Advertisement
Browse Subject Areas
?

Click through the PLOS taxonomy to find articles in your field.

For more information about PLOS Subject Areas, click here.

  • Loading metrics

CD8+ Regulatory T Cells, and Not CD4+ T Cells, Dominate Suppressive Phenotype and Function after In Vitro Live Mycobacterium bovis-BCG Activation of Human Cells

  • Mardi C. Boer,

    Affiliation Department of Infectious Diseases, Leiden University Medical Center, Leiden, The Netherlands

  • Krista E. van Meijgaarden,

    Affiliation Department of Infectious Diseases, Leiden University Medical Center, Leiden, The Netherlands

  • Simone A. Joosten ,

    Contributed equally to this work with: Simone A. Joosten, Tom H. M. Ottenhoff

    Affiliation Department of Infectious Diseases, Leiden University Medical Center, Leiden, The Netherlands

  • Tom H. M. Ottenhoff

    Contributed equally to this work with: Simone A. Joosten, Tom H. M. Ottenhoff

    T.H.M.Ottenhoff@lumc.nl

    Affiliation Department of Infectious Diseases, Leiden University Medical Center, Leiden, The Netherlands

CD8+ Regulatory T Cells, and Not CD4+ T Cells, Dominate Suppressive Phenotype and Function after In Vitro Live Mycobacterium bovis-BCG Activation of Human Cells

  • Mardi C. Boer, 
  • Krista E. van Meijgaarden, 
  • Simone A. Joosten, 
  • Tom H. M. Ottenhoff
PLOS
x

Abstract

Mycobacterium bovis bacillus Calmette-Guérin (M. bovis BCG), the only currently available vaccine against tuberculosis, has been reported to induce regulatory T cells in humans. The activity of regulatory T cells may not only dampen immunogenicity and protective efficacy of tuberculosis-vaccines, but also hamper diagnosis of infection of tuberculosis, when using immune (e.g. IFNγ-release) assays. Still, in settings of infectious diseases and vaccination, most studies have focused on CD4+ regulatory T cells, and not CD8+ regulatory T-cells. Here, we present a comparative analysis of the suppressive phenotype and function of CD4+ versus CD8+ T cells after in vitro live BCG activation of human cells. Moreover, as BCG is administered as a (partly) live vaccine, we also compared the ability of live versus heatkilled BCG in activating CD4+ and CD8+ regulatory T cell responses. BCG-activated CD8+ T cells consistently expressed higher levels of regulatory T cell markers, and after live BCG activation, density and (co-)expression of markers were significantly higher, compared to CD4+ T cells. Furthermore, selection on CD25-expression after live BCG activation enriched for CD8+ T cells, and selection on co-expression of markers further increased CD8+ enrichment. Ultimately, only T cells activated by live BCG were functionally suppressive and this suppressive activity resided predominantly in the CD8+ T cell compartment. These data highlight the important contribution of live BCG-activated CD8+ Treg cells to immune regulation and emphasize their possible negative impact on immunity and protection against tuberculosis, following BCG vaccination.

Introduction

Tuberculosis (TB), one of the major global health challenges, accounted for 1.3 million deaths in 2012. It is estimated that one-third of the world population is (latently) infected with Mycobacterium tuberculosis (Mtb) [1]. Containment of the disease is dependent on innate and adaptive immune responses, and though CD4+ Th1 (IFNγ)-responses are considered quintessential, definition of immunological correlates of protection remains unresolved.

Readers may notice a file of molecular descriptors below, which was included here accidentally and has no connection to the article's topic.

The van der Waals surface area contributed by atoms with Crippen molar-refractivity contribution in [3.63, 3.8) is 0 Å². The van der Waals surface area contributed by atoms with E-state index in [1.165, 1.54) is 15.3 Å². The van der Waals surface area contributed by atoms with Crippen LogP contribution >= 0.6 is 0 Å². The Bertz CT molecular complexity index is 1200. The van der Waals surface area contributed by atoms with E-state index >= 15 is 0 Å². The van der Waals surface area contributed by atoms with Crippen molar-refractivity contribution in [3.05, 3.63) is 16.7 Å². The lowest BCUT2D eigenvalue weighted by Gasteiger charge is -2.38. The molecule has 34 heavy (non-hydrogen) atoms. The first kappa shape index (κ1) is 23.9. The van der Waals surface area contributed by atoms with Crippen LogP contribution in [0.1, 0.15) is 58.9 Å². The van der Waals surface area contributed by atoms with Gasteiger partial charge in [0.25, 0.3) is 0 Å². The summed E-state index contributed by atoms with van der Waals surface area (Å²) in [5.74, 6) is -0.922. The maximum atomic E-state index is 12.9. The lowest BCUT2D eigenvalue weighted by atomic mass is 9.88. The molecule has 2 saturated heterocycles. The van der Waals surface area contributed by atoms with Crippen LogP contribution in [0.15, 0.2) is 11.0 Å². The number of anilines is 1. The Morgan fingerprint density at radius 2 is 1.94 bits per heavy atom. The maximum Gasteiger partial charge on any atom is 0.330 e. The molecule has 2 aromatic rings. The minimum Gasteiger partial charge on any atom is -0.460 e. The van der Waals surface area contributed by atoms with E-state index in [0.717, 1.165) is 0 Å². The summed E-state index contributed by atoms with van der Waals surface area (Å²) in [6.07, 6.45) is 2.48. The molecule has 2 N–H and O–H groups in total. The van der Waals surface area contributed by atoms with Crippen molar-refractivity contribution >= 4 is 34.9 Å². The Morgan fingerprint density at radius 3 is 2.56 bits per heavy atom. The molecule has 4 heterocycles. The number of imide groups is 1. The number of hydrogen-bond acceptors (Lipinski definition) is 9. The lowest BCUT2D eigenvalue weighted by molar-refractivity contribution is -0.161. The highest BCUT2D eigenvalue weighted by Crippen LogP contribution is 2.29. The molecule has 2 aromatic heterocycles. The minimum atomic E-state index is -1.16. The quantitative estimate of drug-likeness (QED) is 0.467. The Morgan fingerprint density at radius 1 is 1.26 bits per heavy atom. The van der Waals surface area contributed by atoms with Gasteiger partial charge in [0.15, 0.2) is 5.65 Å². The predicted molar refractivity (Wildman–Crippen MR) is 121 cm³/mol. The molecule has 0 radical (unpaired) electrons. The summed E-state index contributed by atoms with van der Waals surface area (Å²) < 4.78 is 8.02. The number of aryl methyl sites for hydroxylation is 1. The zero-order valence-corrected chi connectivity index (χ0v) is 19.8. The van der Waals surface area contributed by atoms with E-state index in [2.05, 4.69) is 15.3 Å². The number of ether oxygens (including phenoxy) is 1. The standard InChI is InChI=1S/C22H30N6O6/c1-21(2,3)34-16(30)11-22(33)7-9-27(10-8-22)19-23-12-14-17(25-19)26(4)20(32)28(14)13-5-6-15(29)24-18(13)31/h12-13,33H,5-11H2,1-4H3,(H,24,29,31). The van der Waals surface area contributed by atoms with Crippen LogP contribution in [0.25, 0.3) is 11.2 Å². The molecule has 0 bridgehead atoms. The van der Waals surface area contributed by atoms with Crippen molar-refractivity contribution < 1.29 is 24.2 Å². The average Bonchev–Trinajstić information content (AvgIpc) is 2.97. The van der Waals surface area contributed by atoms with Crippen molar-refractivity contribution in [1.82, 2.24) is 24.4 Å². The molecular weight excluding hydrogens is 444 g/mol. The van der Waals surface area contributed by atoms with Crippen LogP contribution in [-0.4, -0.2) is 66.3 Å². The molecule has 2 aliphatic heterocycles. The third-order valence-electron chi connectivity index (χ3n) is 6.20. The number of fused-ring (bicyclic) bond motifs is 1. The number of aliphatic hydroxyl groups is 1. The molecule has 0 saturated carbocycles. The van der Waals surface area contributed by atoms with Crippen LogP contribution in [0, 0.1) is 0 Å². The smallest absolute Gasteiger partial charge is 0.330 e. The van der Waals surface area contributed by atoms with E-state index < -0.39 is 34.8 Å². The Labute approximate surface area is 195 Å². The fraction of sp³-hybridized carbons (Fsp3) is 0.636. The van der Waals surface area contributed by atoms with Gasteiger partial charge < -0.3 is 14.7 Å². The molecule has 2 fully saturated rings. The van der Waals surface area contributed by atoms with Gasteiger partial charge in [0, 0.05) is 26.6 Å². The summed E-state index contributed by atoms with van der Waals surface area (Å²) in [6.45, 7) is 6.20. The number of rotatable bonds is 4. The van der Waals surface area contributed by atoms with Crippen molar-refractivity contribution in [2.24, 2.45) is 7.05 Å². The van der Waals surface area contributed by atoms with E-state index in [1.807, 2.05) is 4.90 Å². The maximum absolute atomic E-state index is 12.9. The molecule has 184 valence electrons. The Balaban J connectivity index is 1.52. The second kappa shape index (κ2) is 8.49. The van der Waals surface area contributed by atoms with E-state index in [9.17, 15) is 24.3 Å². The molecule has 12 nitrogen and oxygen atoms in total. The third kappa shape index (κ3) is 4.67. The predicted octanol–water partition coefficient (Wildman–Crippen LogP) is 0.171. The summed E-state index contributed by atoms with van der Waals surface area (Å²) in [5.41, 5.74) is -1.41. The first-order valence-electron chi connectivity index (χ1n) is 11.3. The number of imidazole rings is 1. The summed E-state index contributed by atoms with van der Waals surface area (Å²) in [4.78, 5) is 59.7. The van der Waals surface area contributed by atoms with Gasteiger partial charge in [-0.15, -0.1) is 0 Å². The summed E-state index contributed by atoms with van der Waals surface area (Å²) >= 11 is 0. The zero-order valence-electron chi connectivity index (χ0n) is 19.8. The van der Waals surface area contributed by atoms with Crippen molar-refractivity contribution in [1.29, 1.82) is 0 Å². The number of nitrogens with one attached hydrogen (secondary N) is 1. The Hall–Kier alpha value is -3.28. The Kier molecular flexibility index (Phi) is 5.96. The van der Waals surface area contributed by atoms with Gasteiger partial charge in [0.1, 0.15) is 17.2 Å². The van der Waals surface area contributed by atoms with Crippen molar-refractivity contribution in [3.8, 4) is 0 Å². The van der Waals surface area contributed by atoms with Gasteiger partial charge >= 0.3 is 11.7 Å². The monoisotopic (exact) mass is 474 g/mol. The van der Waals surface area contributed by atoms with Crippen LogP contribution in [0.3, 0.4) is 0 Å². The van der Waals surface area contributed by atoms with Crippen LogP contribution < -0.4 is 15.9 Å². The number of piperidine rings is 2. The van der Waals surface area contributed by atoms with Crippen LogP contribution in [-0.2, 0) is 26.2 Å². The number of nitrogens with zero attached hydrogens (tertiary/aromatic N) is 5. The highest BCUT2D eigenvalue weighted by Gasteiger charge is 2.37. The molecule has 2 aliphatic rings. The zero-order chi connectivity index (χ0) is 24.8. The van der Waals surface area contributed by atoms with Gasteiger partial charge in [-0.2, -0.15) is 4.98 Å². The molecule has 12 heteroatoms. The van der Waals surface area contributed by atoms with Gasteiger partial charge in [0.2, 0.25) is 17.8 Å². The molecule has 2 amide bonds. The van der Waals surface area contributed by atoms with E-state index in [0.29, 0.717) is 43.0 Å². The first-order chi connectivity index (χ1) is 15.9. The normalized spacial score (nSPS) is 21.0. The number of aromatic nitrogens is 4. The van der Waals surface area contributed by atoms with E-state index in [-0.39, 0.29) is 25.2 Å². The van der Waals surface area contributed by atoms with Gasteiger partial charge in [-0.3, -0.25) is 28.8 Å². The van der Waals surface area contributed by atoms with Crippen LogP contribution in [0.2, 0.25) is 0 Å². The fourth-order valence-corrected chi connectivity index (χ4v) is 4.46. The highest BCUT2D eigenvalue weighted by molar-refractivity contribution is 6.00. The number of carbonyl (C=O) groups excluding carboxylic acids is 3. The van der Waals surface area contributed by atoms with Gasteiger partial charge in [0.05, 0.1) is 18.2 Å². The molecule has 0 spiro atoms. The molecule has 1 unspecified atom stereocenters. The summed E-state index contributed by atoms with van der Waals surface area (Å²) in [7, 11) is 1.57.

Active TB disease has been associated with decreases in Mtb-specific IL17A-producing CD4+ T cells [2] and in multifunctional (IFNγ+IL2+TNFα+) CD4+ T cells [3]. Conversely, CD4+ T cells single-positive for TNFα were identified as a strong classifier of active disease versus latent infection [4]. For Mtb-specific CD8+ T cells, a reduction in dual IFNγ+IL2+-secreting cells in active vs. latent TB [LTBI] [5], as well as changes in memory phenotype [5], [6], have been reported. CD8+ T cells preferentially recognized heavily infected cells in vitro [7]; and higher Mtb-specific CD8+ responses correlated with clinical parameters of bacterial load (defined as smear-positive vs. smear-negative TB) [6].

Mtb-specific immune responses and mycobacterial growth inhibition can be suppressed by circulating, alveolar and pleural CD4+ regulatory T cells (Treg cells) in humans [8][10]. Recently, also suppression of T cell cytokine production and proliferation by myeloid-derived suppressor cells in TB patients were described [11]. Although CD8+ regulatory T cells have been reported in TB [9] and leprosy [12], [13], they remain generally understudied compared to CD4+ Treg cells [14]. CD4+ T cells producing IL-10 were shown to hamper clinical diagnosis based on dermal reactivity to mycobacterial purified protein derivative (PPD) in anergic TB patients [15]. In PBMCs isolated from patients with active TB, depletion of CD4+CD25+ or CD4+CD25+CD39+ T cells increased Mtb-specific IFNγ production [8], [16]. Healthy, previously BCG-vaccinated volunteers, who were vaccinated with MVA-85A (modified vaccinia virus Ankara expressing antigen 85A), and who exhibited relatively low responses in antigen 85A-specific IFNγ ELISPOTs, had increased frequencies of circulating CD4+CD25+Foxp3+ cells, compared to high IFNγ-responders [17]. Also, MVA85A-induced production of IL17A was affected by Treg responses [18], [19]. IFNγ- and IL17-responses were enhanced by addition of ARL67156 [19], a chemical inhibitor of CD39 [20], suggesting a population of CD39+ cells that actively dampened cytokine production. Thus, (CD4+) Treg cells can negatively influence immunity and immune dependent protection, both in natural infection and in vaccination settings.